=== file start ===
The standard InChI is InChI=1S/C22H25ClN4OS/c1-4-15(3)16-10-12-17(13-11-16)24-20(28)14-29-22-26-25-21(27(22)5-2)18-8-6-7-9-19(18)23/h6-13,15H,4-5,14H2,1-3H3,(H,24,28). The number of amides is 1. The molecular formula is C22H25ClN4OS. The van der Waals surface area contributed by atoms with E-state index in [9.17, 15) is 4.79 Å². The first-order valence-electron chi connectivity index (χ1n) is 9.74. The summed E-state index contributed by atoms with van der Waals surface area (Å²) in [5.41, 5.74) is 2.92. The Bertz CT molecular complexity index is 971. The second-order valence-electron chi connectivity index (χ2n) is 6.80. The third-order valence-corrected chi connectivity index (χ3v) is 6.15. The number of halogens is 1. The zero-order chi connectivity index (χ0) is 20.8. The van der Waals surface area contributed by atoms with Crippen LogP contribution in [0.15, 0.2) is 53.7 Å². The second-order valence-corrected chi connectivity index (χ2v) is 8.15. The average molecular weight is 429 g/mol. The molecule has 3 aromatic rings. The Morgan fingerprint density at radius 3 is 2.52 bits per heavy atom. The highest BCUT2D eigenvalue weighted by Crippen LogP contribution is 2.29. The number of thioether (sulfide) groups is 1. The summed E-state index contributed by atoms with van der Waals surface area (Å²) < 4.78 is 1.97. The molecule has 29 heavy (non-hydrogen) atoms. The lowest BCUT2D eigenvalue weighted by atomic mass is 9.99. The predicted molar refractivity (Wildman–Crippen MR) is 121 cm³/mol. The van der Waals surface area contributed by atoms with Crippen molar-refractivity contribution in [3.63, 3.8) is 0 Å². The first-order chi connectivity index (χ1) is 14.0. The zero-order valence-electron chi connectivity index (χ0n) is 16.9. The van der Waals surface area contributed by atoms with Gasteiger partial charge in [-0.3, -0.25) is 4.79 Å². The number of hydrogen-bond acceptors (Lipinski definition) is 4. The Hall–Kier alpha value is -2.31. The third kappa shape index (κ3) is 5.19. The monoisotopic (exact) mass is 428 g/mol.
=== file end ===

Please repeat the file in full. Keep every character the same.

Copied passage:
The standard InChI is InChI=1S/C22H25ClN4OS/c1-4-15(3)16-10-12-17(13-11-16)24-20(28)14-29-22-26-25-21(27(22)5-2)18-8-6-7-9-19(18)23/h6-13,15H,4-5,14H2,1-3H3,(H,24,28). The number of amides is 1. The molecular formula is C22H25ClN4OS. The van der Waals surface area contributed by atoms with E-state index in [9.17, 15) is 4.79 Å². The first-order valence-electron chi connectivity index (χ1n) is 9.74. The summed E-state index contributed by atoms with van der Waals surface area (Å²) in [5.41, 5.74) is 2.92. The Bertz CT molecular complexity index is 971. The second-order valence-electron chi connectivity index (χ2n) is 6.80. The third-order valence-corrected chi connectivity index (χ3v) is 6.15. The number of halogens is 1. The zero-order chi connectivity index (χ0) is 20.8. The van der Waals surface area contributed by atoms with Crippen LogP contribution in [0.15, 0.2) is 53.7 Å². The second-order valence-corrected chi connectivity index (χ2v) is 8.15. The average molecular weight is 429 g/mol. The molecule has 3 aromatic rings. The Morgan fingerprint density at radius 3 is 2.52 bits per heavy atom. The highest BCUT2D eigenvalue weighted by Crippen LogP contribution is 2.29. The number of thioether (sulfide) groups is 1. The summed E-state index contributed by atoms with van der Waals surface area (Å²) < 4.78 is 1.97. The molecule has 29 heavy (non-hydrogen) atoms. The lowest BCUT2D eigenvalue weighted by atomic mass is 9.99. The predicted molar refractivity (Wildman–Crippen MR) is 121 cm³/mol. The van der Waals surface area contributed by atoms with Crippen molar-refractivity contribution in [3.63, 3.8) is 0 Å². The first-order chi connectivity index (χ1) is 14.0. The zero-order valence-electron chi connectivity index (χ0n) is 16.9. The van der Waals surface area contributed by atoms with Gasteiger partial charge in [-0.3, -0.25) is 4.79 Å². The number of hydrogen-bond acceptors (Lipinski definition) is 4. The Hall–Kier alpha value is -2.31. The third kappa shape index (κ3) is 5.19. The monoisotopic (exact) mass is 428 g/mol.